she was fond of white in her lifetime, and here is white stone
about her grave--and I am making it whiter for her sake. She
often wore white herself, and she always dressed her little
daughter in white. Is Miss Fairlie well and happy? Does she wear
white now, as she used when she was a girl?"

Her voice sank when she put the questions about Miss Fairlie, and
she turned her head farther and farther away from me. I thought I
detected, in the alteration of her manner, an uneasy consciousness
of the risk she had run in sending the anonymous letter, and I
instantly determined so to frame my answer as to surprise her into
owning it.

"Miss Fairlie was not very well or very happy this morning," I

She murmured a few words, but they were spoken so confusedly, and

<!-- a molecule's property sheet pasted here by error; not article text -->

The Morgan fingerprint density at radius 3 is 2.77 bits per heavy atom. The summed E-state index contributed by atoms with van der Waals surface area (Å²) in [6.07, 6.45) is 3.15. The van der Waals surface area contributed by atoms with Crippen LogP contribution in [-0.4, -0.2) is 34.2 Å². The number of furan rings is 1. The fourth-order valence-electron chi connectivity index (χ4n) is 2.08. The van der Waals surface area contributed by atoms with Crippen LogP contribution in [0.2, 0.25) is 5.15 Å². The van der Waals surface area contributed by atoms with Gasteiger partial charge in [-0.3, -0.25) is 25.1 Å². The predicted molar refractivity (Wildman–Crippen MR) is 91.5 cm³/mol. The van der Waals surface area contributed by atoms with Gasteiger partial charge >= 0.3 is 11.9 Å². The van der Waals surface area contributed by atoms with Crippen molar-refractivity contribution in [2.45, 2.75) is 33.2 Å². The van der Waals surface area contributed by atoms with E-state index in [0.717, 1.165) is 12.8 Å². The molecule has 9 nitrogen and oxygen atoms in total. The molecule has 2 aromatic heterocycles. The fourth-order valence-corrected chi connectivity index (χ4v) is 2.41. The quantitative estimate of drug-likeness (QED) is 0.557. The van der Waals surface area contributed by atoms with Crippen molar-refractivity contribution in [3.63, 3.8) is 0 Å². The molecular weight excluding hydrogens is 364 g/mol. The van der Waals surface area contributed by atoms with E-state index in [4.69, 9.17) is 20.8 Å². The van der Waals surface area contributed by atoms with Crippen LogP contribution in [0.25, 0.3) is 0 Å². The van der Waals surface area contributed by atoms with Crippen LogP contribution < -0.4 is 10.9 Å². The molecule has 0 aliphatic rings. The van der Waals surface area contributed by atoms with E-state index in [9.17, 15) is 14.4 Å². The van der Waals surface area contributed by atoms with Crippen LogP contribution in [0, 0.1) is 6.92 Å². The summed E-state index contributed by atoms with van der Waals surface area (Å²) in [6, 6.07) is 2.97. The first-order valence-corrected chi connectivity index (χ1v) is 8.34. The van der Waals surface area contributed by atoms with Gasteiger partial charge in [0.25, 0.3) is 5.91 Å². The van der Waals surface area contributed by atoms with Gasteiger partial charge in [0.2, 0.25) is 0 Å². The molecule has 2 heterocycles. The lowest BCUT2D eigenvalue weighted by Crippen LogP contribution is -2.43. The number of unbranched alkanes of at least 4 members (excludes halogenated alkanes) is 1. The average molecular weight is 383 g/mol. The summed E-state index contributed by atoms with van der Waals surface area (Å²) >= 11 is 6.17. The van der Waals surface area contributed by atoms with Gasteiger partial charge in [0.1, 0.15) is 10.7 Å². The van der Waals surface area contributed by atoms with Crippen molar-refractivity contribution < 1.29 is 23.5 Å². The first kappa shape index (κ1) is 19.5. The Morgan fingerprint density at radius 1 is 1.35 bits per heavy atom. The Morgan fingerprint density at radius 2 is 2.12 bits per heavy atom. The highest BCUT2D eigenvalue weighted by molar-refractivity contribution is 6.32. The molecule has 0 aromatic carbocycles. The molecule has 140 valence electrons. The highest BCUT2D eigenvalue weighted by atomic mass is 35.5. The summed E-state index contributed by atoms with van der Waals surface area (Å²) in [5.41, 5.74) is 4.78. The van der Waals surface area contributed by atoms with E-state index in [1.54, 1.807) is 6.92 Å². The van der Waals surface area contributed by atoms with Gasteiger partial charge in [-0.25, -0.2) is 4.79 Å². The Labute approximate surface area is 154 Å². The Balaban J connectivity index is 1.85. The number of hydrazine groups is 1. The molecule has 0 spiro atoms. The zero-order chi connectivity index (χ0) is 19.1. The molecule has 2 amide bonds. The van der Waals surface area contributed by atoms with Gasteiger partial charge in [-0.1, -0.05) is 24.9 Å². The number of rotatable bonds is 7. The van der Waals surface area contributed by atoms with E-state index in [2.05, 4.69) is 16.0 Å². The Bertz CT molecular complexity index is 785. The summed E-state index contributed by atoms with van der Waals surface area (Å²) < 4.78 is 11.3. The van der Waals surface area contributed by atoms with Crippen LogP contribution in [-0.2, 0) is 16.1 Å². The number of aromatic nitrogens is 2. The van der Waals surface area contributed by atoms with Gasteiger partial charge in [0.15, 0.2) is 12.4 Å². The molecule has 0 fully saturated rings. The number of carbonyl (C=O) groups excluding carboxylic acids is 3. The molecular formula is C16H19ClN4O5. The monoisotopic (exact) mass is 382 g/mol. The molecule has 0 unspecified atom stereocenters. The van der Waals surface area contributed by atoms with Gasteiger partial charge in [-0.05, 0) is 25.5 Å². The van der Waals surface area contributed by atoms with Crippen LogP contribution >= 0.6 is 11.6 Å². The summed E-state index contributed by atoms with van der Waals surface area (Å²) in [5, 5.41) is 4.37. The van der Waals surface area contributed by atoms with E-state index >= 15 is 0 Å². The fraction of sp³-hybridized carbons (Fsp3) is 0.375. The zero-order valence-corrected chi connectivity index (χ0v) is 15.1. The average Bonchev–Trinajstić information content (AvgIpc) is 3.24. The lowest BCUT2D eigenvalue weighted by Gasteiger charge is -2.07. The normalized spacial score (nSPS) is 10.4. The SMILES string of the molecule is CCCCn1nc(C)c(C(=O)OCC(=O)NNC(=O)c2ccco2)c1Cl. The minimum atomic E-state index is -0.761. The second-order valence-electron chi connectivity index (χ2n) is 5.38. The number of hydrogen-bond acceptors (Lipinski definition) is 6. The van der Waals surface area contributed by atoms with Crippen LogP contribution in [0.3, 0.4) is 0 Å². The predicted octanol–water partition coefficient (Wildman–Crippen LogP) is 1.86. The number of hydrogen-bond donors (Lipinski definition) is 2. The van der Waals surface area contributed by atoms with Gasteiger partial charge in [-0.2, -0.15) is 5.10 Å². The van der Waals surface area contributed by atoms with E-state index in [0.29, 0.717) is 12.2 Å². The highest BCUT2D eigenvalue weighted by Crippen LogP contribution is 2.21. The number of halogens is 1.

in such a low tone, that I could not even guess at what they

"Did you ask me why Miss Fairlie was neither well nor happy this
morning?" I continued.

"No," she said quickly and eagerly--"oh no, I never asked that."

"I will tell you without your asking," I went on. "Miss Fairlie
has received your letter."

She had been down on her knees for some little time past,
carefully removing the last weather-stains left about the
inscription while we were speaking together. The first sentence
of the words I had just addressed to her made her pause in her
occupation, and turn slowly without rising from her knees, so as
to face me. The second sentence literally petrified her. The
cloth she had been holding dropped from her hands--her lips fell
apart--all the little colour that there was naturally in her face
left it in an instant.

"How do you know?" she said faintly. "Who showed it to you?" The
blood rushed back into her face--rushed overwhelmingly, as the
sense rushed upon her mind that her own words had betrayed her.
She struck her hands together in despair. "I never wrote it," she
gasped affrightedly; "I know nothing about it!"